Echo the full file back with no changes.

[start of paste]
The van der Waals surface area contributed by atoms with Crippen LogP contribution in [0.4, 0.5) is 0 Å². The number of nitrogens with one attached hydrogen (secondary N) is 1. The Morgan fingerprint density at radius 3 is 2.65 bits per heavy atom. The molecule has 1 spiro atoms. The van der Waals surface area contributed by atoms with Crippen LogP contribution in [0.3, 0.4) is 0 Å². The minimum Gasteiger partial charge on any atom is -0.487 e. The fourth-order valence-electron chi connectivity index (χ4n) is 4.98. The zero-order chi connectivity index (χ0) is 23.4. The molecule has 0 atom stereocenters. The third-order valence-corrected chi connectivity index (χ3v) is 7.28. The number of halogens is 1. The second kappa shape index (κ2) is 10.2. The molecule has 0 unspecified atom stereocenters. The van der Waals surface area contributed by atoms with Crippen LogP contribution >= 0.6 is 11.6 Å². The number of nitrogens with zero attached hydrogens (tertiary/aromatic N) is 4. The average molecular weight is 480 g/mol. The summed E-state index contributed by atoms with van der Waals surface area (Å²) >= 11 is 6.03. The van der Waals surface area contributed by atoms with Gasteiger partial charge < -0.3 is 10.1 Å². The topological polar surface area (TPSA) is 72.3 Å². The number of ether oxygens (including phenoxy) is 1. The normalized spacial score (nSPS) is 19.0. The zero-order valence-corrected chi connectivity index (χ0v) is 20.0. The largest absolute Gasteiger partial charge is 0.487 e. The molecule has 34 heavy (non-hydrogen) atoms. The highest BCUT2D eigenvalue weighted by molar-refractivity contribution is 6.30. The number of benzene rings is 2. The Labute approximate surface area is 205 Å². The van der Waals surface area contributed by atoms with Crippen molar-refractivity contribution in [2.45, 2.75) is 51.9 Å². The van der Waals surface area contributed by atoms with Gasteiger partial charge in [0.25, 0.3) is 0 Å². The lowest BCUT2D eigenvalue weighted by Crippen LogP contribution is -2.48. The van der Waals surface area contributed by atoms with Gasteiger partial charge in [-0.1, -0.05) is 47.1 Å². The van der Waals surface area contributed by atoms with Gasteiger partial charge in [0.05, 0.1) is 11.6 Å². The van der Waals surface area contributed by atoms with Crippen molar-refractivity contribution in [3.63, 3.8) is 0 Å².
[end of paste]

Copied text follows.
The van der Waals surface area contributed by atoms with Crippen LogP contribution in [0.4, 0.5) is 0 Å². The number of nitrogens with one attached hydrogen (secondary N) is 1. The Morgan fingerprint density at radius 3 is 2.65 bits per heavy atom. The molecule has 1 spiro atoms. The van der Waals surface area contributed by atoms with Crippen LogP contribution in [0.3, 0.4) is 0 Å². The minimum Gasteiger partial charge on any atom is -0.487 e. The fourth-order valence-electron chi connectivity index (χ4n) is 4.98. The zero-order chi connectivity index (χ0) is 23.4. The molecule has 0 atom stereocenters. The third-order valence-corrected chi connectivity index (χ3v) is 7.28. The number of halogens is 1. The second kappa shape index (κ2) is 10.2. The molecule has 0 unspecified atom stereocenters. The van der Waals surface area contributed by atoms with Crippen LogP contribution >= 0.6 is 11.6 Å². The number of nitrogens with zero attached hydrogens (tertiary/aromatic N) is 4. The average molecular weight is 480 g/mol. The summed E-state index contributed by atoms with van der Waals surface area (Å²) >= 11 is 6.03. The van der Waals surface area contributed by atoms with Gasteiger partial charge < -0.3 is 10.1 Å². The topological polar surface area (TPSA) is 72.3 Å². The number of ether oxygens (including phenoxy) is 1. The normalized spacial score (nSPS) is 19.0. The zero-order valence-corrected chi connectivity index (χ0v) is 20.0. The largest absolute Gasteiger partial charge is 0.487 e. The molecule has 34 heavy (non-hydrogen) atoms. The highest BCUT2D eigenvalue weighted by molar-refractivity contribution is 6.30. The number of benzene rings is 2. The Labute approximate surface area is 205 Å². The van der Waals surface area contributed by atoms with Crippen molar-refractivity contribution in [2.45, 2.75) is 51.9 Å². The van der Waals surface area contributed by atoms with Gasteiger partial charge in [0.25, 0.3) is 0 Å². The lowest BCUT2D eigenvalue weighted by Crippen LogP contribution is -2.48. The van der Waals surface area contributed by atoms with Gasteiger partial charge in [-0.1, -0.05) is 47.1 Å². The van der Waals surface area contributed by atoms with Gasteiger partial charge in [0.05, 0.1) is 11.6 Å². The van der Waals surface area contributed by atoms with Crippen molar-refractivity contribution in [3.63, 3.8) is 0 Å².